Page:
Ways to achieve inclusion and better education include the following:
- More research
- Policy reform engagement
- Parental resources and peer-to-peer support
- Provider education and tools
- Understanding / respect for fundamental rights
- Recognition and accounting of intersectional conditions
The way to achieve the above is by including pregnant women living with HIV in program research, policy development, and implementation.
In the midst of the first wave of mandatory COVID-19 isolation in the United Kingdom, the 4M Mentor Mothers Network sprang into action to support the pregnant and parenting women living with HIV they serve – and bring nuance to some of the restrictive guidance for people living with HIV and birthing parents during that confusing time.
At the conference, Fungai Murau of the UK-based, African-women-led 4M presented on "Confinement: Women, HIV & Pregnancy During the 2020 COVID-19 Lockdown in the UK" – 4M's position paper produced in the fall of 2020 following those initial turbulent months. The paper was intended for an audience of women living with HIV, their families, health care professionals, and policy makers in a circular way, recognizing the interconnectedness of these roles and the fact that no one exists in a silo.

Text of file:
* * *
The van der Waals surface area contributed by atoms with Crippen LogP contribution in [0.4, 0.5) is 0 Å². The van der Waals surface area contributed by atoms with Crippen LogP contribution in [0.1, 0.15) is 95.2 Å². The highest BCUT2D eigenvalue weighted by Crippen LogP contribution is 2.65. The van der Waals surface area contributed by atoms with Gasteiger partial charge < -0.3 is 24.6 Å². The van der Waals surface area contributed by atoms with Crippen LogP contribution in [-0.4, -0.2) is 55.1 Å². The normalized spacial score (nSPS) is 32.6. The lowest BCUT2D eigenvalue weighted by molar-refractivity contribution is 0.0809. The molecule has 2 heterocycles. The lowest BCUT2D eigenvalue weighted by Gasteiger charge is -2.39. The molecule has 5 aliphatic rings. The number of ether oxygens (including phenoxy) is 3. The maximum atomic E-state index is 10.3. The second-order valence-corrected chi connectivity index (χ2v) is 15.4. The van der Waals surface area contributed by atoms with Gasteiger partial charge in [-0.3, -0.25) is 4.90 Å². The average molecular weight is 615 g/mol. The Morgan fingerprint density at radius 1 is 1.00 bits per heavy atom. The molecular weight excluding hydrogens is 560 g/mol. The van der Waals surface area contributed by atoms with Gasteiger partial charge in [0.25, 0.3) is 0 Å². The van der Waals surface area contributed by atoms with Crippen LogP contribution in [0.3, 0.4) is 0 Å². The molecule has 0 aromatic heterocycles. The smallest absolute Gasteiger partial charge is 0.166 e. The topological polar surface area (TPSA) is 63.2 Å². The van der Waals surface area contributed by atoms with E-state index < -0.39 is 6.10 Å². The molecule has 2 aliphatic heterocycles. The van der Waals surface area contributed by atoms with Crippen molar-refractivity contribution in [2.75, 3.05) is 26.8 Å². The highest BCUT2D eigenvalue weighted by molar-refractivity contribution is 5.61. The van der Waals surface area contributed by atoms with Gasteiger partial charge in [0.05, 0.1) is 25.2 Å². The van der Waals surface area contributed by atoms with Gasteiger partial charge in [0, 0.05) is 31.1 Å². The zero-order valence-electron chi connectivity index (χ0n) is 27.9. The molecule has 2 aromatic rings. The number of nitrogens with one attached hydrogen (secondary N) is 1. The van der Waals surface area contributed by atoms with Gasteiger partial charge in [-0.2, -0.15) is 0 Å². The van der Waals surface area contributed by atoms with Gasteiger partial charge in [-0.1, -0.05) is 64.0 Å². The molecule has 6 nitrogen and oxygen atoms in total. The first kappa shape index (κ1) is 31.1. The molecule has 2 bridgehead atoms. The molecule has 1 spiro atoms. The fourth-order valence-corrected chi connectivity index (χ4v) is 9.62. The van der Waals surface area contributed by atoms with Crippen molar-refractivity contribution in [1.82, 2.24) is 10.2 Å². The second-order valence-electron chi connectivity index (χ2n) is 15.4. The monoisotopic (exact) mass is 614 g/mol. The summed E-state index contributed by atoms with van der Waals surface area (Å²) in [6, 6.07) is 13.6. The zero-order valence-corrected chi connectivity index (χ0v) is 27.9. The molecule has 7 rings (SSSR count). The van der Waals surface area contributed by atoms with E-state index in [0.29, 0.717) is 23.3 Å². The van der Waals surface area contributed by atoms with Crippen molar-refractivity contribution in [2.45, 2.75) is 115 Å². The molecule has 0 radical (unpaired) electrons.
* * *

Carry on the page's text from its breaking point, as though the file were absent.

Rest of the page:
The report excerpted some of the relevant COVID-19-related guidelines in the UK. For instance, 4M members expressed concern that some early guidance from the British HIV Association would provide challenges to person-centered care – including extremely limited in-person prenatal visits and discouragement of breastfeeding among women living with HIV due to the regular viral load monitoring recommended alongside this approach. The paper also detailed the group's methods for supporting women during this time and some key intersectional concerns they saw coming up among their participants, as well as the existing unjust conditions prior to COVID-19 that the pandemic has exacerbated.
Finally, they issued a series of recommendations and needs, including:
- Address persistent inequalities that have resulted in higher illness and death rates for Black and ethnic minority communities